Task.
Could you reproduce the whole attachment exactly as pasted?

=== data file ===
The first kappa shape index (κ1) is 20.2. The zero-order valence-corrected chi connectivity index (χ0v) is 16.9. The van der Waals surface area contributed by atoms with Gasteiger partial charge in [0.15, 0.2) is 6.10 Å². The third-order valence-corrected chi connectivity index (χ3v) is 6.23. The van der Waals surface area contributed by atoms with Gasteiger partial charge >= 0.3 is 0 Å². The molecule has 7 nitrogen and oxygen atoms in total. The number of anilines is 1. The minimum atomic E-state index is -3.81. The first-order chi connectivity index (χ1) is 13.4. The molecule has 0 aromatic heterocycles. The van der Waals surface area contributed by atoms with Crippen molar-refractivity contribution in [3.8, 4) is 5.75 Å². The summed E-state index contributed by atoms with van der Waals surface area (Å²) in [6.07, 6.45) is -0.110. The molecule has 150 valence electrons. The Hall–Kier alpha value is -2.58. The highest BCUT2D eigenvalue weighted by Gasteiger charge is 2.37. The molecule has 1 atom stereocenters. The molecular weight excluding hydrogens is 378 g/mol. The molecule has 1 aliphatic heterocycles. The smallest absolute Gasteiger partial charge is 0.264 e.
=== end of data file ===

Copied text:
The first kappa shape index (κ1) is 20.2. The zero-order valence-corrected chi connectivity index (χ0v) is 16.9. The van der Waals surface area contributed by atoms with Gasteiger partial charge in [0.15, 0.2) is 6.10 Å². The third-order valence-corrected chi connectivity index (χ3v) is 6.23. The van der Waals surface area contributed by atoms with Gasteiger partial charge >= 0.3 is 0 Å². The molecule has 7 nitrogen and oxygen atoms in total. The number of anilines is 1. The minimum atomic E-state index is -3.81. The first-order chi connectivity index (χ1) is 13.4. The molecule has 0 aromatic heterocycles. The van der Waals surface area contributed by atoms with Crippen molar-refractivity contribution in [3.8, 4) is 5.75 Å². The summed E-state index contributed by atoms with van der Waals surface area (Å²) in [6.07, 6.45) is -0.110. The molecule has 150 valence electrons. The Hall–Kier alpha value is -2.58. The highest BCUT2D eigenvalue weighted by Gasteiger charge is 2.37. The molecule has 1 atom stereocenters. The molecular weight excluding hydrogens is 378 g/mol. The molecule has 1 aliphatic heterocycles. The smallest absolute Gasteiger partial charge is 0.264 e.